This is less true once someone is really established with the publication at which point they let you take more flights of fancy with the voice, but Thompson's mindset is very likely dyed in the colors of "giving young writers of the kind who show up as junior staff members to places like The Atlantic advice". It's probably good advice for the target market and "write boring, pitch interesting" probably does help them in the phase they are in. But I agree that it's a recipe for generally boring work.

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I have trouble jumping the hurdle of importance: I feel that what’s important to me won’t be important to anyone else. So insecurity or maybe fear of derision keeps me on the ground.

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It always struck me as suspicious that the style that's the easiest to hide behind (minimalism) is the most popular. After all, if you write in a maximalist style, and you fail, you fail very obviously. But everyone appears smart when they're terse. So as a style minimalism is most amenable to academia, like in an MFA, which is all about creating a sort of package takeway for students, and minimalism is the easiest box to fit your prose into.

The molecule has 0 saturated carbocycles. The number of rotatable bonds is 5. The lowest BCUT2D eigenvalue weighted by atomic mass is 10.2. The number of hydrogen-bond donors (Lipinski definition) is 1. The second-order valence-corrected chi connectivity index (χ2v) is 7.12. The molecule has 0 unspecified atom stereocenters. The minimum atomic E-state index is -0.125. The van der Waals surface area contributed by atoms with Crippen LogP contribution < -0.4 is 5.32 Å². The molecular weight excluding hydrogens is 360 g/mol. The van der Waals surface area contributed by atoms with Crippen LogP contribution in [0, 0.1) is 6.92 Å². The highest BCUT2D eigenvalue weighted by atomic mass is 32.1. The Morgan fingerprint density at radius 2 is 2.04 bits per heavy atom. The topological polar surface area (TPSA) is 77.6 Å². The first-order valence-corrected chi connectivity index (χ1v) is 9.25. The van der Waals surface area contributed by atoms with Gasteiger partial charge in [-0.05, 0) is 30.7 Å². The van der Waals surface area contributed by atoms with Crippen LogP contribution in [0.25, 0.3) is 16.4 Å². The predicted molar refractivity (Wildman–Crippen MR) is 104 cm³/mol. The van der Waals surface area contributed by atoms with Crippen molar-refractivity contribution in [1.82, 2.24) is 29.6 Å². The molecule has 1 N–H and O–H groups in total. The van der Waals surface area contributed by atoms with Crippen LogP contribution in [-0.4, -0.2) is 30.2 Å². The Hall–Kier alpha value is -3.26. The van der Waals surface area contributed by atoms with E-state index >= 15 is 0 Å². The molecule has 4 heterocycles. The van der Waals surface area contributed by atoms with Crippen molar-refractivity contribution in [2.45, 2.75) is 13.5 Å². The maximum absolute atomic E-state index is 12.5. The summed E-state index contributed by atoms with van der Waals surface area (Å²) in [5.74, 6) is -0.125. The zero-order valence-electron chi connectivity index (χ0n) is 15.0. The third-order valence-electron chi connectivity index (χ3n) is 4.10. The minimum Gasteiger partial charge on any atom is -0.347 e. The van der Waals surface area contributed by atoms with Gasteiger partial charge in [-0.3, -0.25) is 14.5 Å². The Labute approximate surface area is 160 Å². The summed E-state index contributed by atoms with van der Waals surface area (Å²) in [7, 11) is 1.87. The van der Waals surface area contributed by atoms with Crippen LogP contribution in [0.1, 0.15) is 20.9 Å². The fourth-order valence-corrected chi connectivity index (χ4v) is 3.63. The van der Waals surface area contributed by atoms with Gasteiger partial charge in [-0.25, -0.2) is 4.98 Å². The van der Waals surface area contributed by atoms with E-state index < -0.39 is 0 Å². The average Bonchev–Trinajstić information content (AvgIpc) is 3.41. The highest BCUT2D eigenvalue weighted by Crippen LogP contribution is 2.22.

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"Easy reading is damn hard writing."

I tend to think the war for American Letters between Faulkner and Hemingway was the start of so much of this. Sadly, Hemingway and minimalism didn't just win. They shattered the maximalist experimentation of Faulkner. Since then, you have the occasional writer writing long, winding, breathless sentences that transcend you to a new plane, but most pare back their sentences to the bone.

Also, it didn't hurt the minimalists that popular fiction really picked up that banner and waved it wildly for generations. Especially the science fiction and noir crowds. Noir, especially, with their idiosyncratic use of metaphors that sear into your memory. I mean, when people are effortlessly surprising you with laughter and unusual similes, it's hard to think writing gets better:

"He looked rather pleasant, like a blond satan." - Dashiell Hammett

"I loved her like a rabbit loves a rattlesnake." - James M Cain

"From 30 feet away she looked like a lot of class. From 10 feet away she looked like something made up to be seen from 30 feet away." - Raymond Chandler

But I've always loved Faulkner, and even many of the bombastic maximalists of the 60s and 70s, who had a real go at unseating American minimalism, but then Bukowski became one of the most famous authors in the world and he pointed people to Hamsun and Fante and so on.